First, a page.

Understanding Sexual Harassment
How do I know when something is considered sexual harassment vs. unprofessional or offensive behavior?
While some behaviors may be offensive or unprofessional, they may not necessarily be considered sexual harassment. For example, general use of profanity and vulgar language may not be sexual harassment unless it is sexually oriented and/or used repeatedly to the point that a hostile work or academic environment is created.
In addition, isolated incidents may not be sufficient to create a hostile work or academic environment if the incidents are not severe. Frequent occurrences of minor offensive and unwelcome behavior, however, may be enough. Further, a single and egregious incident may rise to the level of sexual harassment depending upon the severity of the event.
Even if you are unsure whether something constitutes sexual harassment, you can always seek guidance from a confidential resource or make a report.
Can sexual harassment be unintentional?
A part of what makes sexual harassment complex is an individual’s perception of what is, or is not, sexual harassment. For example, lewd remarks, sexual jokes, or physical contact may be interpreted as sexual harassment by one recipient, while another may dismiss them as merely annoying. Some people may perceive a look or a stare to be a sexually harassing leer or ogling, while others may perceive the same behavior as looking or staring and attribute no meaning to it.
Sometimes people accused of sexual harassment don’t realize that they have committed acts of harassment. Accused harassers may have intended to be funny or even complimentary, and may believe that their conduct is appropriate, acceptable, or even appreciated.
To determine whether inappropriate behavior constitutes sexual harassment, the courts generally consider the situation from the perspective of a “reasonable” person, as well as take into account what the subject of the sexual harassment feels about the behavior. It’s the impact of the behavior that matters, not the intent.
How can I help someone else who is experiencing sexual harassment?
As a friend, colleague, family member, or partner, your help during this process is essential. Remember that your primary role is to be supportive. Even if you are a counselor, a lawyer, or a doctor, you should encourage them to seek out support and guidance from a confidential resource at Penn. Read more advice on how to help another person.
What should I do if I witness harassment?
Sexual harassment is a community problem that needs community-based solutions, and everyone at Wharton can help.
Some harassment and discrimination happens in private, but much of it — for example, offensive jokes and comments — happens in front of bystanders. If you witness sexual harassment or gender discrimination, you can refuse to participate. You can take action by defusing the situation, speaking out publicly, offering support privately, reporting the conduct, or encouraging the person who is harassed to reach out to a confidential resource.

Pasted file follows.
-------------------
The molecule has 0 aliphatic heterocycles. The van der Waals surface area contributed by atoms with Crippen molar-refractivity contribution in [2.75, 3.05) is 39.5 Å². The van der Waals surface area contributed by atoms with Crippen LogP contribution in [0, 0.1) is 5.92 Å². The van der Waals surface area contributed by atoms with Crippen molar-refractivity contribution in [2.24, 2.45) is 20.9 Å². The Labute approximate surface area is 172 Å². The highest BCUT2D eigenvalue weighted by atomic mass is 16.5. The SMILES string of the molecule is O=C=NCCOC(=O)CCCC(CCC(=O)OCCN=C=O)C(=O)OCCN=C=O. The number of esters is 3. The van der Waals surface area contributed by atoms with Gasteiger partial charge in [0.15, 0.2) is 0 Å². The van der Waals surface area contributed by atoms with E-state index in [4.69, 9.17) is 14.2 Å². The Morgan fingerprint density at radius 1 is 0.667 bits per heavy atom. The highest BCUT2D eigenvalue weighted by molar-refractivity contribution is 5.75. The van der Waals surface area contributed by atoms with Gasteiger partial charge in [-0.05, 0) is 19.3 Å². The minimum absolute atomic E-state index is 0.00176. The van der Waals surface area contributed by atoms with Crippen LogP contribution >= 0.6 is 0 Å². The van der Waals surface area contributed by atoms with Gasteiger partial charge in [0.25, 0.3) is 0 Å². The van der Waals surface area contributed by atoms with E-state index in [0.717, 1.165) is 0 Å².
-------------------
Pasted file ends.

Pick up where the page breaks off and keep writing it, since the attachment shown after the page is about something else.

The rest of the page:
Who is a typical sexual harasser?
There is no typical harasser. A harasser can be any gender, any age, and any background. Harassers often have or seek to gain power over an individual or individuals and use that power in a negative way to help themselves feel “in control.”
Harassers may look for “victims” who appear to be vulnerable. This might be because they fear retaliation in the form of loss of employment, economic loss, loss of benefits, loss of status, loss of promotional opportunities, impairment of academic success, or, in some cases, fear of physical or emotional harm. Such harassment can take place not only in supervisor/subordinate relationships, but among peers within work groups, classrooms, or student groups as well.
What is quid pro quo?
Federal law generally has recognized two different grounds for claiming sexual harassment: quid pro quo and a hostile work or academic environment.
Quid pro quo literally translates as “something for something.” This type of harassment occurs when a person in authority, usually a supervisor or instructor, demands sexual favors in exchange for a job, promotion, grade, or other favorable treatment. In quid pro quo cases, the offense is directly linked to the individual’s terms of employment or academic success, or forms the basis for employment or academic decisions affecting the individual.
What constitutes a hostile work or academic environment?
Federal law generally has recognized two different grounds for claiming sexual harassment: quid pro quo and a hostile work or academic environment.
In this case, a hostile work or academic environment doesn’t refer to general hostile behavior. It exists when another person engages in unwelcome and inappropriate sexually based behavior or speech severe or pervasive enough to render the workplace or academic atmosphere intimidating, hostile, or offensive. Usually a pattern of this sort of behavior is required, but one incident can be enough, if sufficiently severe or outrageous.
What is Title IX?
According to the ACLU, Title IX of the Education Amendments of 1972 is a federal civil rights law that prohibits discrimination on the basis of sex in any education program or activity that receives federal funding.